Per, the University of Florida Wildlife, usually Cuban Tree Frogs can range from 1.5 in. – 3 in. Some have been known to get as big as 5.5 in. in size (body only, not including legs). The UF Wildlife also states that any Treefrog in Florida that is larger than 2.5 inches is definitely NOT native, and is probably a Cuban Treefrog. Adult females are significantly larger than adult male Cuban Tree Frogs.
WHAT DO CUBAN TREE FROGS EAT?
Cuban Treefrogs eat beetles, roaches, spiders, and other small invertebrates, like lizards and snakes. Cuban Treefrogs prey on at least five different species of native frogs. Their tadpoles can out-compete native tadpoles for food or space and Cuban Treefrogs are considered a very invasive species that is causing a decline of native Treefrogs.
WHEN DO THESE FROGS BREED?
Cuban Treefrogs can breed March – October, but can breed year round in South Florida. They can lay up 100-1,000 eggs at a time on a surface film. They have a call called a hoarse mraaaak! To hear frog calls, visit the USGS Frog Call Lookup and select the species you want to hear from the common name drop-down list.
MY EXPERIENCE: Every evening around sun down, we hear these LOUD calls. I never knew who was making this very annoying noise until I started researching these frogs.
WHERE DID THESE FROGS COME FROM?
Per the University of Florida Wildlife, The Cuban Treefrog (Osteopilus septentrionalis) is native to Cuba, the Cayman Islands and the Bahamas. It is assumed these Treefrogs hitchhiked in containers on cargo ships in the 1920s. They now can be found in Hawaii, Florida and in parts of Southeastern Texas. Cuban treefrogs are considered a very invasive exotic Treefrog species.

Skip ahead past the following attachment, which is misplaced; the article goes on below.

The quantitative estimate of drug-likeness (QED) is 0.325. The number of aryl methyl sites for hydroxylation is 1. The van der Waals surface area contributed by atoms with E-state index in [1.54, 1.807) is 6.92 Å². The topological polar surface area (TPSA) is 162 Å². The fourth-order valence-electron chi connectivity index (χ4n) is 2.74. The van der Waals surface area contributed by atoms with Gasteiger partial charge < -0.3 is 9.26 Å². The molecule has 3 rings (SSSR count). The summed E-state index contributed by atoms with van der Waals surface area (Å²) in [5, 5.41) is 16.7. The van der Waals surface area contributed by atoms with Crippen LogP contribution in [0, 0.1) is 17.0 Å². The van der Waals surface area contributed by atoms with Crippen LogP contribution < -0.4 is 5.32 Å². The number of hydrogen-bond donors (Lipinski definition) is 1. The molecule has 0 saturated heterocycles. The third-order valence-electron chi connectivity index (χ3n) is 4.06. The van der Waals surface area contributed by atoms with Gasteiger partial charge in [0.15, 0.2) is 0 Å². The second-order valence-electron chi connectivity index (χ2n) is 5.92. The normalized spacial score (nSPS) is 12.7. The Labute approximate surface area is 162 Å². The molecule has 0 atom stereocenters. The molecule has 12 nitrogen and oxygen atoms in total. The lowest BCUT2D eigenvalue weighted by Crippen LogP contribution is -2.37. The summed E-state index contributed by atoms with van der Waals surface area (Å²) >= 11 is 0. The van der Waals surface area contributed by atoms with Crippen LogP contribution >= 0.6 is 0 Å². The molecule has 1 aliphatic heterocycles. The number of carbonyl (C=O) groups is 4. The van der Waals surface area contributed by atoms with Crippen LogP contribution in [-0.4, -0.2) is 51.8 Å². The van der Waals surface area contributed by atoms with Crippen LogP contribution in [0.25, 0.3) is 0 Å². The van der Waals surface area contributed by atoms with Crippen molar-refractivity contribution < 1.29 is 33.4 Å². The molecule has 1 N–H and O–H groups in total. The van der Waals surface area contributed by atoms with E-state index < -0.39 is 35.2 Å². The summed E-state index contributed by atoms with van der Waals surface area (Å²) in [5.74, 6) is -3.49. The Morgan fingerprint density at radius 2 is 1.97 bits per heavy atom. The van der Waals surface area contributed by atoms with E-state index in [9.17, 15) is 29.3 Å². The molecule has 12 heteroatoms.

|Native Areas||Invaded Areas|
WHAT CAN I DO ABOUT THESE FROGS?
Per the University of Florida Wildlife, biologists recommend that Cuban treefrogs be euthanized/killed because of their destructive effects on native species of amphibians and reptiles. UF Wildlife states that it is illegal (and irresponsible) to re-release them into our ecosystem because Cuban treefrogs are so invasive to native species. Many have reported that they have less lizards, snakes, etc after Cuban Treefrogs built a habitat near their home. Please be sure to confirm you have Cuban Treefrogs, before euthanizing them. (See “WHAT DO CUBAN TREE FROGS LOOK LIKE?” for a good test).
WHAT IS THE RECOMMENDED WAY TO HUMANELY EUTHANIZE CUBAN TREEFROGS?
After confirming it is in fact Cuban Treefrogs that have invaded your house surroundings, please euthanize them humanely. Capture the Treefrog using gloves or put a plastic bag over your hands. Remember their skin secretes a mucus that can irritate your eyes and skin if it touches them through your hands. After you capture the frog, apply Benzocaine (20%) to the back or belly of the frog. The Benzocaine will result in the Cuban Treefrog to become unconscious very quickly. If you have not done so yet, put the unconscious Treefrog in a sealed plastic bag. Place this sealed plastic bag containing the Treefrog in the freezer overnight. The next day, you can dispose of the bag containing the humanely euthanized Cuban Treefrog.
WHERE CAN I GET BEZOCAINE (20%)?
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*This article is for information purposes only and any concerns should be discussed with your local Fish and Wild Life Conservation Commission.